Bee Thousand. A cornerstone of the lo-fi style that dominated indie in the ’90s, that album’s hissy, trebly sound belied the sophistication of Pollard’s songwriting and that of his former collaborator, Tobin Sprout. Fans who saw GBV at the Teragram last August witnessed Pollard rocking with more guts than frontmen half his age, tearing through a 52-song set list (including three encores) and tossing off anecdotes about his legendary drinking (“Matador Records wanted to send me to rehab”). GBV’s latest, August by Cake, released earlier this month, contains some of Pollard’s strongest work since 2003’s Earthquake Glue.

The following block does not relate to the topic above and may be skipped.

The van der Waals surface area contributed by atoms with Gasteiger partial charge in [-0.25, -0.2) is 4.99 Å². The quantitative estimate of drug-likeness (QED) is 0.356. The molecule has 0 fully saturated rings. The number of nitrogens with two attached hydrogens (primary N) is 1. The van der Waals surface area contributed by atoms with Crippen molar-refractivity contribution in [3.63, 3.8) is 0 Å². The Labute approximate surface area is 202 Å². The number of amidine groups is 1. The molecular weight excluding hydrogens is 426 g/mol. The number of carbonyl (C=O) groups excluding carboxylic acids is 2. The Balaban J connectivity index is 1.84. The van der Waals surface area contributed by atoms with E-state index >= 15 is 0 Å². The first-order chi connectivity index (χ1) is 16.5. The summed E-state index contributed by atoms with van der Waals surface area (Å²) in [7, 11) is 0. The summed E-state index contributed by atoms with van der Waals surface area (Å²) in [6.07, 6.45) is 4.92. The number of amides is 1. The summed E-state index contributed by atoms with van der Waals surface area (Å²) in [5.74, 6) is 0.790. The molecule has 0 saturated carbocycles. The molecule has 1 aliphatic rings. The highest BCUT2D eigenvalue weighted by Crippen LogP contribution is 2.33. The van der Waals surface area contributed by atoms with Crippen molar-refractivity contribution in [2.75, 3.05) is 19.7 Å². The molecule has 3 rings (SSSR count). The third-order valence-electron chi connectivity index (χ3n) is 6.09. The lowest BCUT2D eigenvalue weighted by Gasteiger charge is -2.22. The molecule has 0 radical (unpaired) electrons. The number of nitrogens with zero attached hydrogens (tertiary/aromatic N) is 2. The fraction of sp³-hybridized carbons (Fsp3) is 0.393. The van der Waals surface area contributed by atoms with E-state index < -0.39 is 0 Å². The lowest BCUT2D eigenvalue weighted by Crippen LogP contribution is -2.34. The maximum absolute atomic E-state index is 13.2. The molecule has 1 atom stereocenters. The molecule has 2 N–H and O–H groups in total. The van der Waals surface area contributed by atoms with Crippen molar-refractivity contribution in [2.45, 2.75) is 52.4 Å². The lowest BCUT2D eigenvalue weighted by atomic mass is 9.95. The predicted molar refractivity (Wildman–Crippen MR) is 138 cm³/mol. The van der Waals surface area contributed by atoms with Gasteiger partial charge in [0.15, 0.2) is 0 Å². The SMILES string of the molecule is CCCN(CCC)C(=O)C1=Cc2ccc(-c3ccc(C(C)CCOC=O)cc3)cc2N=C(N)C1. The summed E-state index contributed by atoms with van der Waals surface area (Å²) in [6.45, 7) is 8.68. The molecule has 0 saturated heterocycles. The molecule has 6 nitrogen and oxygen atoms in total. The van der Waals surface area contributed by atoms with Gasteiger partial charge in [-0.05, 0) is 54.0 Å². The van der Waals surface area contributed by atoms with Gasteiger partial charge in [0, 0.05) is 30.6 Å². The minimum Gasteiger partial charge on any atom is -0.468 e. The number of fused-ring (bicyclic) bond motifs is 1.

Robert Pollard may be the unlikeliest hero in indie rock, a genre defined by its unlikely heroes. He was 36 years old before his music career finally took off with the 1994 release of Guided by Voices’